But the main event of the year was without any doubt the London Book Fair, where I was one of the four Estonian wri
ters to represent Estonia, which was the market focus country this year, together with Latvia and Lithuania. This meant a lot of public talks and discussions with Baltic and British colleagues at the venue, as well as a nice evening talk together with David Szalay at the Daunt Books. Immediately after the London Book Fair, Estonian literature took over the fabulous Print Room at the Coronet, Notting Hill, for a series of events featuring many prominent Estonian authors, including my talk with Tony White.

2017: Summary

In addition to The Bell and The Hammer, this year saw the publication of two further books by me. The first of these is a textbook on world literature for Estonian high schools, and by "world" I mean world. It was my condition when I undertook this work that I will not have to restrict myself to the official school programme, which contained the names of 40 authors, all male, all but one white. The book is thus quite different than what is normally published under
such a title: it obviously covers the development of Western literatures, but also the Islamic world, the Indian subcontinent, China and Japan. I have also tried to show how the different parts of the world have influenced each other throughout ages - how, for example, Indian narratives have appeared in Western lore (mediated through Iran), or how Western love poetry owes much of its spirit to Arabic models. And, of course, there are chapters documenting the role of women authors around the world as well. The early phases of Estonian literature are also a part of this book, and these, too, I have tried to put into a broader context, for example, by letting the students know that the Young Estonia literary group established in the early years of the 20th century was not a local phenomenon, but very much a part of a broader trend originating in Young Italy, Young Germany and many others. I hope that the schools using this book will actually discuss all the chapters and not only those that are more pertinent to the official programme.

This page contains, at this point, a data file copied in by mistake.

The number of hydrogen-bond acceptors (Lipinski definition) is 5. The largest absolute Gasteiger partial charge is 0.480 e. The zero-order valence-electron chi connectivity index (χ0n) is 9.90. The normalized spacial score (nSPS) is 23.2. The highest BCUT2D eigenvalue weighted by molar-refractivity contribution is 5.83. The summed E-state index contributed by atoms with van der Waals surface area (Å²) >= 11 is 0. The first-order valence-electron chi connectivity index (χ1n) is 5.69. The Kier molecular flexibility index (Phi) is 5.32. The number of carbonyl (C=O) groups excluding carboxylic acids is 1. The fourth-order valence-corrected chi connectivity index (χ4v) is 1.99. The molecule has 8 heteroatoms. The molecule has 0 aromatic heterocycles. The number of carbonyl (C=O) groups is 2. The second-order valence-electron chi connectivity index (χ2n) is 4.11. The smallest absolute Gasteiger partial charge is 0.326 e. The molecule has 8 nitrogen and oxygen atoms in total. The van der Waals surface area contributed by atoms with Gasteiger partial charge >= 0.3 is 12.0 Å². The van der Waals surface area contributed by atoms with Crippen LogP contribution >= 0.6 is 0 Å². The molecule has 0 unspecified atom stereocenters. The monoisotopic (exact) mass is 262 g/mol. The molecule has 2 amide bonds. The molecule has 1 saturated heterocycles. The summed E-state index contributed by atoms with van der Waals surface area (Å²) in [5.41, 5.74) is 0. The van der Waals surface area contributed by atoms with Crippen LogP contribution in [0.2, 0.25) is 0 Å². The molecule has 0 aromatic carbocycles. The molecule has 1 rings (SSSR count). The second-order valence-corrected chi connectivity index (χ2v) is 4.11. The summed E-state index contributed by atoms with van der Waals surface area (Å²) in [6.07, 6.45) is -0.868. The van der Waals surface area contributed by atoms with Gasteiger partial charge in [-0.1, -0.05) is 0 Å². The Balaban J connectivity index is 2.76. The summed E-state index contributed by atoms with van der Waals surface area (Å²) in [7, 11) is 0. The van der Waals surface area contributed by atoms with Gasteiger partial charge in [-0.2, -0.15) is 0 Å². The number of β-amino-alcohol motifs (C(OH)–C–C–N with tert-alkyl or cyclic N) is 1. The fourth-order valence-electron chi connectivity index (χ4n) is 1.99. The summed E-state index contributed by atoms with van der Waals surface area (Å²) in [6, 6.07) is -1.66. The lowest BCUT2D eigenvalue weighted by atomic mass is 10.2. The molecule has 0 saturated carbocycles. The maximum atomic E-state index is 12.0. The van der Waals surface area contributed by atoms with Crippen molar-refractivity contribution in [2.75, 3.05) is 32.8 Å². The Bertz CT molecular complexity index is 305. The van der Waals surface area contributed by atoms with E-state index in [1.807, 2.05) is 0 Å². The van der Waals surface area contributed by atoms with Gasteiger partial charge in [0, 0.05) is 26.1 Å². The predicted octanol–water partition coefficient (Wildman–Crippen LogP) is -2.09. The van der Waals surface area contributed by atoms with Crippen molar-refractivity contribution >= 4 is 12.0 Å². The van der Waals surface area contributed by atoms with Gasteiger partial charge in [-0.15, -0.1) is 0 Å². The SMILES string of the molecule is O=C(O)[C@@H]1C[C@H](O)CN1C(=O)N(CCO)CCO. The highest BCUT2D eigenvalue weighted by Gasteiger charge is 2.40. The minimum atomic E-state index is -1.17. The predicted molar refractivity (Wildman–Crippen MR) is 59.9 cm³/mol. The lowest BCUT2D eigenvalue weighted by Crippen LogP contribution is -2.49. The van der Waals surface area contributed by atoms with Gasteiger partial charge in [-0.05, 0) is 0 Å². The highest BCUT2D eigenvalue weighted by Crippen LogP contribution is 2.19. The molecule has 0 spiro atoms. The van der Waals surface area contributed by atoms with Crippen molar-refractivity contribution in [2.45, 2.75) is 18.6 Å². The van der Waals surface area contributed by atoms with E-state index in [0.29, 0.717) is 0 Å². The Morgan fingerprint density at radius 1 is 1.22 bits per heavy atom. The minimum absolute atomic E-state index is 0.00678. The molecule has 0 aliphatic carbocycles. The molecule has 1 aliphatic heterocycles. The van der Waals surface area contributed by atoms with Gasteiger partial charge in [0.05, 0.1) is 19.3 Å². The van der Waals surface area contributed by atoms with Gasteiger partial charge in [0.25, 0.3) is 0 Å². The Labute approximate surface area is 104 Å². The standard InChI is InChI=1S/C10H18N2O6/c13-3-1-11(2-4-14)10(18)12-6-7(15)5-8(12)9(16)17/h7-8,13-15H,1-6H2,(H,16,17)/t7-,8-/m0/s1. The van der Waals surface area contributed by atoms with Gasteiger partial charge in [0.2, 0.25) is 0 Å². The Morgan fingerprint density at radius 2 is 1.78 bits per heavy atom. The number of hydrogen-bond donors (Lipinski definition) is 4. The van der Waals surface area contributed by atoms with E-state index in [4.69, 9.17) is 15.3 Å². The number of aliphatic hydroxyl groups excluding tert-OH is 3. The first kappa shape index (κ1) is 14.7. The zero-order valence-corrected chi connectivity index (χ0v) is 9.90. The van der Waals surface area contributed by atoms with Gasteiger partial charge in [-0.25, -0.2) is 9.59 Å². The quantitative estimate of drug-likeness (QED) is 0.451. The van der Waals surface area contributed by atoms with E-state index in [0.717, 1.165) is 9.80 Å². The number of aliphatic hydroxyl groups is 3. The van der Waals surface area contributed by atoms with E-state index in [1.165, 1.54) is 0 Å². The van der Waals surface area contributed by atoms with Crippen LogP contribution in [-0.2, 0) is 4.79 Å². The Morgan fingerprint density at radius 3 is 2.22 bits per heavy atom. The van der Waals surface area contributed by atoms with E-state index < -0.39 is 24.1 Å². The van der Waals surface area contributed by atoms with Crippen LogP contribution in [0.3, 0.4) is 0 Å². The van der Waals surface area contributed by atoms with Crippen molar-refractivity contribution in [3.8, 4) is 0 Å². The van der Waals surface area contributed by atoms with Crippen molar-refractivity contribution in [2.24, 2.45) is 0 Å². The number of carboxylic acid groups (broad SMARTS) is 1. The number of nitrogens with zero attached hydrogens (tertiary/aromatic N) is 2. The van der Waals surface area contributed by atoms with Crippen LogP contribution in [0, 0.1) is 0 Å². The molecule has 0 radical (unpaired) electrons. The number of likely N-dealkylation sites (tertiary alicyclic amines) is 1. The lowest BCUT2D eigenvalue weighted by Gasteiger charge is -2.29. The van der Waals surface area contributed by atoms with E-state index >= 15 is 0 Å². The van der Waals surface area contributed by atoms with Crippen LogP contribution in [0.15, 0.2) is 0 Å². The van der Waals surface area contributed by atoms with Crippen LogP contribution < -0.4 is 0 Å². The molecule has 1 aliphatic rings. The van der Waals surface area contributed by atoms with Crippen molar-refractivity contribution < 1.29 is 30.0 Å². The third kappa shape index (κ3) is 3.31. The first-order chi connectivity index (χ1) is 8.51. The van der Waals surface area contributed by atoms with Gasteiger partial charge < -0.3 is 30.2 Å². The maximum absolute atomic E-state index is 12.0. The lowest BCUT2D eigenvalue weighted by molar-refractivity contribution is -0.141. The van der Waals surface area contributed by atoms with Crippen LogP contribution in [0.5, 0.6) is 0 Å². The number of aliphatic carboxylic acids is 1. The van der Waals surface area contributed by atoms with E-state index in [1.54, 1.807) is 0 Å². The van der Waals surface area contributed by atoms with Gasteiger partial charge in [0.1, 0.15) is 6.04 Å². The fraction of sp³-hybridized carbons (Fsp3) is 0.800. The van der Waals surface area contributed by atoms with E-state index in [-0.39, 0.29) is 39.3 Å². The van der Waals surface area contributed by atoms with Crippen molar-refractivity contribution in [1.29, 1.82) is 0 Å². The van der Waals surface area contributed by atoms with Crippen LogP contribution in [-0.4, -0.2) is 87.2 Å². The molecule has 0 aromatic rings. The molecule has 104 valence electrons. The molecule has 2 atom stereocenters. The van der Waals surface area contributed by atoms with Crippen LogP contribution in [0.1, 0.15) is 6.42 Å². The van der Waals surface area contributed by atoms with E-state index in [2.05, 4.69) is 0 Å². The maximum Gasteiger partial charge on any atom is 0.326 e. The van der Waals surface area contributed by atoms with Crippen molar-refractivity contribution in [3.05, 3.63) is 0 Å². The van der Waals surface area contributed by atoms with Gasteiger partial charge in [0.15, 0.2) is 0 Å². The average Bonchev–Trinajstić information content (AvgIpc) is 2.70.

The other book published this year is a translation of poems by Kestutis Navakas, a very interesting Lithuanian author.
Kala peeglis
I've had the collection entitled 100two (with 102 poems in it) on my shelf since it appeared in 2013, but never got around to read it until this year. Eerily beautiful, rhythmically challenging, with images mingling throughout the book, it is one of the best poetic contemporary books of poetry that I have read over the recent years. A few translations soon grew into a volume, which contains about half of the collection and a talk we had. It is entitled A Fish in the Mirror, after a few lines from the first poem.
Several new translations of my own work appeared as well: The Reconstruction in English and Lithuanian, The Death of the Perfect Sentence in English and Latvian. I also appeared at the Vilnius Book Fair and the first European Literature Festival in Tokyo. There I had the opportunity to discuss my work with Prof.Mitsuyoshi Numano from the University of Tokyo as well as the honour of doing the European keynote speech, followed by the Japanese keynote speech by the poet, world-traveller and anthologist Natsuki Ikezawa.